On April 13, 2015, following a 3-2 vote along party lines, the Federal Communications Commission (FCC) published its final rule on net neutrality regulations, effectively changing the federal government’s policy toward cyberspace by placing a new regulatory oversight on internet service providers or ISPs. FCC Chairman Tom Wheeler, a former lobbyist for the cable and telecommunications industry, at the time said “these enforceable, bright-line rules will ban paid prioritization and the blocking and throttling of lawful content and services.”
On Dec. 14, 2017, the FCC under Wheeler’s successor, Ajit Pai, reversed the 2015 ruling in a 3-2 vote. Pai, a former general counsel for Verizon who was nominated by President Barack Obama in 2011 to fill a Republican vacancy on the FCC, defended the action by claiming the rules served no practical purpose.
“This decision was a mistake,” Pai said of the 2015 policy. “For one thing, there was no problem to solve. The internet wasn’t broken in 2015. We weren’t living in a digital dystopia. To the contrary, the internet is perhaps the one thing in American society we can all agree has been a stunning success.”
At the Connecticut Business and Industry Association, President and CEO Joseph Brennan predicted a Democratic successor to President Donald Trump could reverse the controversial policy reversal from the Obama to Trump administrations. “We don’t want to get caught in a regulatory tug of war with every new administration,” he said. “Hopefully, it is much ado about nothing.”
Defenders of the 2015 rules said the net neutrality policy prevented ISPs from deliberately speeding up, slowing down or blocking access to content, applications or websites. Net neutrality supporters argue that with the FCC reversal, ISPs will now be able to punish their competitors by slowing down their content and demanding extra fees from companies that want faster internet service, thus forcing those who cannot pay to put up with slower internet speeds.
In the Fairfield County tech industry, there are varying degrees of apprehension as to what the revocation of the net neutrality rules will produce.
“We’ll be finding out in the coming year,” said Brian Jackson, founder of Danbury.io, a meetup group for web developers, hackers and others. “I think it will definitely have some impact. The rules were a formalization of policy and expectation of what the internet was up to that point. The severity of what could happen depends on how the ISPs handle this. Will they take advantage of small business and force them to pay to get access to consumers? Or will they focus on the Netflixes of the world?”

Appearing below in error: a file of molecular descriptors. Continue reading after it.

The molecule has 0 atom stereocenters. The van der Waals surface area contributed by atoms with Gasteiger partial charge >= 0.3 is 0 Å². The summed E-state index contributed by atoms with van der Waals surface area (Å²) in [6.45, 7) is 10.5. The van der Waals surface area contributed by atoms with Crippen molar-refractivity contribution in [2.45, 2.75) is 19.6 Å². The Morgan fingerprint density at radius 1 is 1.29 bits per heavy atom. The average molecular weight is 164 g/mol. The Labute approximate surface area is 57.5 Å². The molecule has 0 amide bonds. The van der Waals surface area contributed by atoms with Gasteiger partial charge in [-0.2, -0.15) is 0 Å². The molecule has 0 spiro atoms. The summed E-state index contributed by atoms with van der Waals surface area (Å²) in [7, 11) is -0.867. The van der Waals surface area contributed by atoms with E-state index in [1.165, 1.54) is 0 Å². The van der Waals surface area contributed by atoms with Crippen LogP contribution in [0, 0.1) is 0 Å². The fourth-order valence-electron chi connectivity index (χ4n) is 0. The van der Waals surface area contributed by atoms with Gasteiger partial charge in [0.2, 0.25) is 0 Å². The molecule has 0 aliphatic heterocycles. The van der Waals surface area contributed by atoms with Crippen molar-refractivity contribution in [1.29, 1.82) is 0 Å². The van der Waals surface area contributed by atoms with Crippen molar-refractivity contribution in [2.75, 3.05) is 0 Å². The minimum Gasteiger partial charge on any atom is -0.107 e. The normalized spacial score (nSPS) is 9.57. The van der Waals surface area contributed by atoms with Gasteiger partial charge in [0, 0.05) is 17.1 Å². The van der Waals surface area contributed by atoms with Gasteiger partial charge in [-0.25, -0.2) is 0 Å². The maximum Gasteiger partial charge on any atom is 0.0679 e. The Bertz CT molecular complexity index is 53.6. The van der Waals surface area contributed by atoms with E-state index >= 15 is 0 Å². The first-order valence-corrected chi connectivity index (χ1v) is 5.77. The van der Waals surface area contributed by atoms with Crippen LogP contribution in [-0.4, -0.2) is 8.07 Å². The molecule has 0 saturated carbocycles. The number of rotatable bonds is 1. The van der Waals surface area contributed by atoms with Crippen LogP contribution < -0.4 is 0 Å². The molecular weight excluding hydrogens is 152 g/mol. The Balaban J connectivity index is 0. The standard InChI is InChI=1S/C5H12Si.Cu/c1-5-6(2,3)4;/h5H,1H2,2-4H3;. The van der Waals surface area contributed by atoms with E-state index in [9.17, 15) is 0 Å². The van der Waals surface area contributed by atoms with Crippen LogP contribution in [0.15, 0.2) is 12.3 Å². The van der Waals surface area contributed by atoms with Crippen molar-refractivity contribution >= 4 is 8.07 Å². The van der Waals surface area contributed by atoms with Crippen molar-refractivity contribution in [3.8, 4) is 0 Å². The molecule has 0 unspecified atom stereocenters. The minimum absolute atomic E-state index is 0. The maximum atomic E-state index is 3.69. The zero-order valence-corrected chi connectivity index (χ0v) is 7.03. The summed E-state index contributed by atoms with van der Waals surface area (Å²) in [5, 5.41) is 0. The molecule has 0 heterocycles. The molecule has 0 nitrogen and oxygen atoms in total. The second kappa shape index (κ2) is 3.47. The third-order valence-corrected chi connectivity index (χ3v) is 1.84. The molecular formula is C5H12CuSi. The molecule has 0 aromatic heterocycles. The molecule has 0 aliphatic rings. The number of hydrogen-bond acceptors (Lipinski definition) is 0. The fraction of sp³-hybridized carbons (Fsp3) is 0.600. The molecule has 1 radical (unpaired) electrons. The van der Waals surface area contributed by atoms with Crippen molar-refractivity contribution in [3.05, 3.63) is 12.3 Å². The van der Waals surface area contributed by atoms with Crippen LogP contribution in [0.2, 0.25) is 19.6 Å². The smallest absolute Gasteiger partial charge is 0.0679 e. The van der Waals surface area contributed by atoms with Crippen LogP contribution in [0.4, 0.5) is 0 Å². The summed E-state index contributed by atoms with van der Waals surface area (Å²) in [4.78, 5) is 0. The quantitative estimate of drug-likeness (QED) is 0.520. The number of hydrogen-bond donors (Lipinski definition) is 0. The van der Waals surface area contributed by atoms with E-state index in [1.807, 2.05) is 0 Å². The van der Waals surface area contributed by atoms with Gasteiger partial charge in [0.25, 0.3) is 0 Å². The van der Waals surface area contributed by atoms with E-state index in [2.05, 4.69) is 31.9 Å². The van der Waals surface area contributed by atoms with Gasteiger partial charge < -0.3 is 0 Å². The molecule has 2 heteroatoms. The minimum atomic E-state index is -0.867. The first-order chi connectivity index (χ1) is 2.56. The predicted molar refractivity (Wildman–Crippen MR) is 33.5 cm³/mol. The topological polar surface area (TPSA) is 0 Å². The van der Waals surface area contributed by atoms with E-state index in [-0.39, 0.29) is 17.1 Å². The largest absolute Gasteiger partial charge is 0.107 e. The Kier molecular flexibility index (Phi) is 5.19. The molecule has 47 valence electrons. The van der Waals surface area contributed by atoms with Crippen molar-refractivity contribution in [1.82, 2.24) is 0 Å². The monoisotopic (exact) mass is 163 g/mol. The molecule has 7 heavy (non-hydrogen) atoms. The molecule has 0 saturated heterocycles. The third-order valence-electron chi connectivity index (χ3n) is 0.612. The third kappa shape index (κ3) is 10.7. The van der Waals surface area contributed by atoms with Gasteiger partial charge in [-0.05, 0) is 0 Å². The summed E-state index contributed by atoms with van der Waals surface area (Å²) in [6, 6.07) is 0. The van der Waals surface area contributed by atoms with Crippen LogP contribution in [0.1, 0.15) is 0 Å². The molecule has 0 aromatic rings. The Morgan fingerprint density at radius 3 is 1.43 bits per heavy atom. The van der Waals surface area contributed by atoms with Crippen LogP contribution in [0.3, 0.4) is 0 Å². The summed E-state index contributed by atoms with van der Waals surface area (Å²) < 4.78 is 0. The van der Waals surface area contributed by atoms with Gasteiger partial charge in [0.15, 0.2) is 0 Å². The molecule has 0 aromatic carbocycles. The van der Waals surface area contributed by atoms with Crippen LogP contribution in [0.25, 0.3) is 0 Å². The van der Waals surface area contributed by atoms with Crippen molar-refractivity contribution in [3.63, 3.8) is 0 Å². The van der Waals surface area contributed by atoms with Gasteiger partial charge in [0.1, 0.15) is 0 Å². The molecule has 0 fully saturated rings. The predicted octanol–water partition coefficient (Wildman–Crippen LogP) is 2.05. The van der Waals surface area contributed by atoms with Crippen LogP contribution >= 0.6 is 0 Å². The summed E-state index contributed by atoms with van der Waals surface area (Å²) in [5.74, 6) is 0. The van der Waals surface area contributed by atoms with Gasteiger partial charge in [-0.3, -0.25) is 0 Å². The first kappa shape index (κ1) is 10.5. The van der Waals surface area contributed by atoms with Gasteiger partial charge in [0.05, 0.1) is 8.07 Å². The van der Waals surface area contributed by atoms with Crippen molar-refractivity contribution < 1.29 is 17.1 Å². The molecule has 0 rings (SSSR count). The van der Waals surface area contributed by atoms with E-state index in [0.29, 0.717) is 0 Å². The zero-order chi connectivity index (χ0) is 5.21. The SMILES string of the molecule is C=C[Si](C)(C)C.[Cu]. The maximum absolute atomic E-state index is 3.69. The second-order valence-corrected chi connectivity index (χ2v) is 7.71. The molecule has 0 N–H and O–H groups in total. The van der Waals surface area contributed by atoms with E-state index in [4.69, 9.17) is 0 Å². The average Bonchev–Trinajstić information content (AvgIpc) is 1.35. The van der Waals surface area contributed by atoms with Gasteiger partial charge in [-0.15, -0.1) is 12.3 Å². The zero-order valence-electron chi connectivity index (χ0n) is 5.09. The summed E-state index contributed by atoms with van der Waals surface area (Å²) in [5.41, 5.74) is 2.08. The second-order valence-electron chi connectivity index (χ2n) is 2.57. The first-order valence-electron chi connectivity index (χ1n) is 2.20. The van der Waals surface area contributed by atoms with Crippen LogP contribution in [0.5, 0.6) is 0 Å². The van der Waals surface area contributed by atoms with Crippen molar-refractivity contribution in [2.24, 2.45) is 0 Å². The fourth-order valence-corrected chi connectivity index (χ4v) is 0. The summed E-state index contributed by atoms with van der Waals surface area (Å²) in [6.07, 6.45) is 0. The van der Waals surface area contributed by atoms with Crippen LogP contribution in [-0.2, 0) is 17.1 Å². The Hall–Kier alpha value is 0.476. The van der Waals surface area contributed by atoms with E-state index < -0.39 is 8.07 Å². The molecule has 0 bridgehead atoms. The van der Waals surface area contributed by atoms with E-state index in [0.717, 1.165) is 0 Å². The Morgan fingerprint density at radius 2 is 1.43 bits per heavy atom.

Hugh Seaton, founder and CEO of Aquinas Training, a Stamford company that uses mobile digital devices in workforce training, worried that disparities in internet delivery would create havoc for smaller software companies.
“Software is delivered online, so you can launch a software product very cheaply,” he said. “If the internet runs at different speeds, it will disrupt the digital supply chain.”
Patrick O’Donnell, CEO of Post Road Software LLC in Bridgeport, agreed. “Favoritism will be directed to large companies that can pay,” he said. “If I have my own website, I pay very little for it and I am able to have access to people. But small businesses will ultimately be cut out from this. Their websites will be very slow to load. Essentially, it will destroy small business and only large business will be able to serve in that
However, options to nullify the FCC’s decision are limited. Although New York Attorney General Eric Schneiderman announced plans to lead a multistate lawsuit to halt the FCC’s actions, there are no legal precedents for judges to consider if the case went all the way to the U.S. Supreme Court, said Jacqueline Guzdu, an associate professor in the communications and media arts department at Western Connecticut State University.
“Is there any former law to rule on? No, there isn’t,” she said. “We would need a change in administration to lift this.”
Guzdu said it is difficult to determine whether net neutrality will be a defining issue in the 2018 and 2020 elections. “It depends how awake the populace will be,” she said. “Consumers that support it (the recent FCC decision) don’t like government interference. That’s the free-trade outlook: it should be free and open. But they are shooting themselves in the foot.”
Connecticut Senate Majority Leader Bob Duff, a Democrat representing Norwalk and Darien, last month announced plans to introduce a bill in the next General Assembly session that would create a Connecticut net neutrality law. Duff said he would amend Connecticut’s consumer protection laws to include the principles of net neutrality and “establish a process for internet service providers to certify that they will not engage in practices inconsistent with net neutrality principles.”
But tech experts are not convinced Duff’s approach at the state level will work.
“It will become very messy for ISPs and small businesses,” said Jackson at Danbury.io. “In each individual state you have to do business with, you will have to make sure you’re abiding by their laws.”
“I can definitely see Washington State doing it,” said Seaton at Aquinas Training. “Connecticut may not have the weight to push very much.”
Duff’s proposal already has sparked a political response.
“We are facing millions of dollars in a (state budget) deficit and Bob Duff wants to make a new regulation?” said J.R. Romano, chairman of the Connecticut Republican Party.